B2B Sales: How should I split my time between calling new customers (or writing cold emails) and making follow up calls (or follow up emails)?

Question from a B2B Software Sales professional:

“How should I split my time between calling new customers (or writing cold emails) and making follow up calls (or follow up emails)? How much time should I dedicate for each activity each week?”

My answer:

Firstly, my approach to Sales & Marketing differs from traditional Sales & Marketing team structures.

I’ve performed BOTH roles over the years and see there’s a huge disconnect between sales and marketing (not at all companies).

My view is your Marketing team should be the ones generating leads AND doing initial qualifying BEFORE they’re passed onto the Sales development team.

Why?

Paying a Sales person to research potential prospects, find contact details, try to make cold contact is an inefficient process. 

It’s much more cost effective to have Marketing take care of that at a fraction of that cost.

So as a Sales Development professional, your time is better spent on:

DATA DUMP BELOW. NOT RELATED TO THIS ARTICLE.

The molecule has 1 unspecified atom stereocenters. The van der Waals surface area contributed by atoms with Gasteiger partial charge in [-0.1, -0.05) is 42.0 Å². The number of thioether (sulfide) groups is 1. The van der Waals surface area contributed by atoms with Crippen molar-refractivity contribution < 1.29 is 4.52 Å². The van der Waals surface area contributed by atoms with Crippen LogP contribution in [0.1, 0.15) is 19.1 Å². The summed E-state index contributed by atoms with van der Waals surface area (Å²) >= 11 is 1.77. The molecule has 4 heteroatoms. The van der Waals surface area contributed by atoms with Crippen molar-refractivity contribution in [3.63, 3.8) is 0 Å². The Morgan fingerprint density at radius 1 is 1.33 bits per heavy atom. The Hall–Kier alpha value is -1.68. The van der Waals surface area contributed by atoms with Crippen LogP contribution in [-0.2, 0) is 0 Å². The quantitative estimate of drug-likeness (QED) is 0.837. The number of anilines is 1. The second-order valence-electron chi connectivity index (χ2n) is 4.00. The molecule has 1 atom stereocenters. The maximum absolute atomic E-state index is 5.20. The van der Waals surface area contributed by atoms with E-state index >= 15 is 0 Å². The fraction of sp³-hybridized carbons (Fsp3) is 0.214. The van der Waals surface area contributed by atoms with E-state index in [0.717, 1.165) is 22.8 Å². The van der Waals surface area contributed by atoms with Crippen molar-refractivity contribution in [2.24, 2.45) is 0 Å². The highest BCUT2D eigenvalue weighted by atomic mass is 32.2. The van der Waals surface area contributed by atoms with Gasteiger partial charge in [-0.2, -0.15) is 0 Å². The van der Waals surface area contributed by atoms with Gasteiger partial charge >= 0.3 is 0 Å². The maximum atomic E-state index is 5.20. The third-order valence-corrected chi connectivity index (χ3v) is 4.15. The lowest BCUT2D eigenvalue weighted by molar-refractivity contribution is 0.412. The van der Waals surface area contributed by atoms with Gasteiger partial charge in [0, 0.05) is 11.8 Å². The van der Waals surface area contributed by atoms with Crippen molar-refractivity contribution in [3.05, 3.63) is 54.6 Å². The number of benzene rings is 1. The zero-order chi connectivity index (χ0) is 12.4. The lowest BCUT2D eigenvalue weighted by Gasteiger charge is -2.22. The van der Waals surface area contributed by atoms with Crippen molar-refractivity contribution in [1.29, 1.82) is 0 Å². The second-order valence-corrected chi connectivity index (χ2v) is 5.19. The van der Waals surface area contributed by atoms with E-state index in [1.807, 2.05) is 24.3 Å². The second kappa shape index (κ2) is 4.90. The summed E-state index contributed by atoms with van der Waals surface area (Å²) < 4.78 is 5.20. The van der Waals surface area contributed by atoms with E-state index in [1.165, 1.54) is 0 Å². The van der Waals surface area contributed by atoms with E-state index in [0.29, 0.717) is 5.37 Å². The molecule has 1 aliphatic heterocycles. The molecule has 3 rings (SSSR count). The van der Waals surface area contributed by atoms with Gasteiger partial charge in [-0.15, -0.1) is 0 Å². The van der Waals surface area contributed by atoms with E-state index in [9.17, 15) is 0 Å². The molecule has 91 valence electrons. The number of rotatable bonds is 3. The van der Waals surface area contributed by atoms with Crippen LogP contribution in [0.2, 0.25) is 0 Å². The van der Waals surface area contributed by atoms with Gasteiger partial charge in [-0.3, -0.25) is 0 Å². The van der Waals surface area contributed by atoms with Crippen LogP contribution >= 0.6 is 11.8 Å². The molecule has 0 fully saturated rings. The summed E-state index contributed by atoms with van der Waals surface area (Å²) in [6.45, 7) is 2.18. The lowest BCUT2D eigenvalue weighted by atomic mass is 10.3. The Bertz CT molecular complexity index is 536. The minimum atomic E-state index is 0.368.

• Existing clients
  • Qualified prospects who show interest but have not yet purchased

So, having said this, I understand not everyone has control over this – so IF you are mandated to spend some time in developing new prospects/making cold calls, this is my approach:

It’s a proprietary approach I developed called the “5-4-1 Formula”.

I usually train people in deeper detail on this in my Ultimate Sales Alchemy training, but in a nutshell, I suggest this ratio for a sales pro’s time to be spent:

  • 50% on existing/past clients – goal is to focus on client retention and selling MORE to existing clients
  • 40% on interested prospects but have not bought
  • 10% on converting new leads into clients

Mainly because only 2% of cold calls result in an appointment (not even a sale). [Source: Leap Job]

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